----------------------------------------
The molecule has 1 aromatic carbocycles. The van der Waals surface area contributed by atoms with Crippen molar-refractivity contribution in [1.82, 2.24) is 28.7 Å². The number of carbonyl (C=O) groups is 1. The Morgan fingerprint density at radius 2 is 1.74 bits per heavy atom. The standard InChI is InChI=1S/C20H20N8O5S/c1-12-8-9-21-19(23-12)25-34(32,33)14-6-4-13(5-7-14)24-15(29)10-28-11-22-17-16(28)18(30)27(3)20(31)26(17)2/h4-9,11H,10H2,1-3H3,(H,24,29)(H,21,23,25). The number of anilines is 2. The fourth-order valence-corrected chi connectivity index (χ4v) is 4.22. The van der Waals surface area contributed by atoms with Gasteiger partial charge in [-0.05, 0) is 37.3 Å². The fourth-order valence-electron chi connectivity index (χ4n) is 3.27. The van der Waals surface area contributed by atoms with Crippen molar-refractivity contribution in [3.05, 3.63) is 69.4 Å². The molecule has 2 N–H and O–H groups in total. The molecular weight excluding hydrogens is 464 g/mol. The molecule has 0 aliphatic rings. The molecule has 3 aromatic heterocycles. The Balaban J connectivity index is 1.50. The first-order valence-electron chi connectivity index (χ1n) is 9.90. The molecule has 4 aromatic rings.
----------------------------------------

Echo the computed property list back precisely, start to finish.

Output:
The molecule has 1 aromatic carbocycles. The van der Waals surface area contributed by atoms with Crippen molar-refractivity contribution in [1.82, 2.24) is 28.7 Å². The number of carbonyl (C=O) groups is 1. The Morgan fingerprint density at radius 2 is 1.74 bits per heavy atom. The standard InChI is InChI=1S/C20H20N8O5S/c1-12-8-9-21-19(23-12)25-34(32,33)14-6-4-13(5-7-14)24-15(29)10-28-11-22-17-16(28)18(30)27(3)20(31)26(17)2/h4-9,11H,10H2,1-3H3,(H,24,29)(H,21,23,25). The number of anilines is 2. The fourth-order valence-corrected chi connectivity index (χ4v) is 4.22. The van der Waals surface area contributed by atoms with Gasteiger partial charge in [-0.05, 0) is 37.3 Å². The fourth-order valence-electron chi connectivity index (χ4n) is 3.27. The van der Waals surface area contributed by atoms with Crippen molar-refractivity contribution in [3.05, 3.63) is 69.4 Å². The molecule has 2 N–H and O–H groups in total. The molecular weight excluding hydrogens is 464 g/mol. The molecule has 0 aliphatic rings. The molecule has 3 aromatic heterocycles. The Balaban J connectivity index is 1.50. The first-order valence-electron chi connectivity index (χ1n) is 9.90. The molecule has 4 aromatic rings.